So many people want to give entering competitions or receiving a free samples a try but won’t because they are too scared. What are they scared of though? It is simple…they are scared of getting spammed.
Spam is such a big thing nowadays – we receive spam emails into our inbox, spam text messages to our phone and even spam phone calls letting us know that we’ve been in a car accident and that we are entitled to some money. All of this is spam and quite often they can be scams too – so it is important to be wary about them. But how do they get our data? Through different companies selling it on. We might like to think our personal data is safe but sometimes when we are sharing it with a company we trust, we don’t realise that they are going to sell our details on for a fee. So how can we avoid getting spammed? Here are some top tips to keep you from getting overwhelmed with junk emails and texts.
Use a Second email When Signing up for Things
Some people create an email address simply for competitions and freebies and only sign up using this email, leaving their main email free from any potential spam. Others actually create a throwaway email address through a site such as Throwaway Mail – this would work well for free samples and instant win competitions but probably wouldn’t be the best idea for other competitions as the email may cease to exist before the competition ends and you could lose out on the prize! It is totally up to you what you do but a separate email address is always handy.
Take Advantage of Free SIM Cards
Use a free sample to get free samples! So many network providers offer free SIMs to consumers so why not take advantage and grab one for yourself? Then you can use this number on forms which absolutely require a phone number – this way your real daily use phone number won’t be a potential target for spam.
You can get free sims from the following networks:
One thing to be aware of with these free sim cards is that you will need to put credit on them and keep them active or risk having them deactivated. So whilst they’re free to receive you will need to top them up with a token £5 or £10 (depending on the network).
The best one we’ve found is actually O2 – whilst you need to purchase a minimum of £10 when getting the sim the credit lasts forever, you just need to make a call every 6 months to keep your number active. I have one which was set up 7 years ago and still going strong off the initial £10.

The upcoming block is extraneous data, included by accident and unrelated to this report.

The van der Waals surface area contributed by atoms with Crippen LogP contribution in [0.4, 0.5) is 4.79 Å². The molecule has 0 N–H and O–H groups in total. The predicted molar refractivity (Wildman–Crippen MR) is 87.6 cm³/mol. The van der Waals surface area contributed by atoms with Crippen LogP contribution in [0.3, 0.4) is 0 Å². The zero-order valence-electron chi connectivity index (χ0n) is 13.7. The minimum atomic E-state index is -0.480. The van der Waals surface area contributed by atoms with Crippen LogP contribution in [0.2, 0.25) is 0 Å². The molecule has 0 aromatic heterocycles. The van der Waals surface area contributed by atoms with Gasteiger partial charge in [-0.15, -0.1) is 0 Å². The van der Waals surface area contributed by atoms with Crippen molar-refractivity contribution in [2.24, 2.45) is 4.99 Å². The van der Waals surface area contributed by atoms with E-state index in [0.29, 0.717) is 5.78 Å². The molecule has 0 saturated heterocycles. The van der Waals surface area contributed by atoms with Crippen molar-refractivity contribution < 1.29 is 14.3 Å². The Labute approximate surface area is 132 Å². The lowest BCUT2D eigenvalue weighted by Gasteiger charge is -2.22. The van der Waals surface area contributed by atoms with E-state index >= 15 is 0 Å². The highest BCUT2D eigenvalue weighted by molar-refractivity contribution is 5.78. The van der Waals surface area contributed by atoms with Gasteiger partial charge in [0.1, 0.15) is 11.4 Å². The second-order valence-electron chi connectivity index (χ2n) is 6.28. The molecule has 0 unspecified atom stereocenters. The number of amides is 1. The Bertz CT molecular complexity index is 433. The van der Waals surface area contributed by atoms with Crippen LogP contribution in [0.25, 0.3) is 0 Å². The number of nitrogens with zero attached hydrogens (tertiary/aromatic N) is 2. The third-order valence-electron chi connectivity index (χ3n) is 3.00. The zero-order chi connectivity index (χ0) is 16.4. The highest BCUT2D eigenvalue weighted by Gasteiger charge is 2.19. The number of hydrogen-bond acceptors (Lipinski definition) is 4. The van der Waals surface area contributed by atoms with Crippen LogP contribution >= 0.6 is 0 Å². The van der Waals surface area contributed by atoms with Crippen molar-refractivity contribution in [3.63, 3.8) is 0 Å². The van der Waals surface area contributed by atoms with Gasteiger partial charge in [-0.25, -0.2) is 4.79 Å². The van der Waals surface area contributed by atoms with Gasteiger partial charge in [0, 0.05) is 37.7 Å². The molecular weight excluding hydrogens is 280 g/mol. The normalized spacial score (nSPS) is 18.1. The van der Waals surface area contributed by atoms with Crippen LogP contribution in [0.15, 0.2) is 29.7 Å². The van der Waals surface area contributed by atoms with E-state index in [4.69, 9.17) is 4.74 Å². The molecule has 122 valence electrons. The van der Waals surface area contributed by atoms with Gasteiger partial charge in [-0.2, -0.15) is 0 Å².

Ask to be put on Restricted Lists
Some companies who provide home phone plans will enable you to go on some form of restricted list meaning that only certain calls can make it through. This may be handy if you are in fear of being spammed as you know that only certain people can actually get through to you. Some people may choose to go ex directory to reduce spam but if you have given out your number, being ex directory won’t do anything to help that.
If you are continually getting spammed and you are fed up, make a complaint. If you are getting spam emails and you’ve unsubscribed, sent them to spam and yet you are still receiving them, you can complain to your email provider for still letting them through and also make a complaint against the company for not taking you off the list when you unsubscribed. If you are still receiving such emails after unsubscribing or after asking the sender to stop, then make a complaint to the ICO. They are responsible for enforcement in this area – you can ring their helpline on 03031231113 or visit their website.
It is important to know what a company can and can’t do. As mentioned above, a company cannot keep sending you emails after you have unsubscribed – they no longer have your permission to email you which means they are breaking the law. If you haven’t given your permission in the first place and they keep emailing you, they are already breaking the law and it would be wise to let the ICO know about this too – but never forward your spam emails to the ICO – just let them know the details.
When providing information to an organisation, it is important to check the terms and conditions. Most companies are trustworthy and won’t sell on your data; some will be completely underhand and do it behind your back but some do happen to make mention of it in their terms and conditions so read them fully before agreeing to anything.
In regards to information sharing, certain information can be shared without your consent. In this instance, the information sharing will be reasonable and expected – but why it is being shared and who with should be clear. However if the information is more sensitive or perhaps even confidential, then companies do need your consent. You do have a legal right to know what information is being held about you and how to access it. You can also ask someone to stop sharing your information – but they only have to do so if it is causing you distress or damage.
Hopefully these tips help you in avoiding spam – hopefully your inboxes, texts and calls are free from spam from now on. Be careful with what boxes you are ticking and be sure to keep these tips in mind in order to reduce the potential spam to an absolute minimum – ensure you know exactly what you are signing up to.
Main image credit: Mike Mozart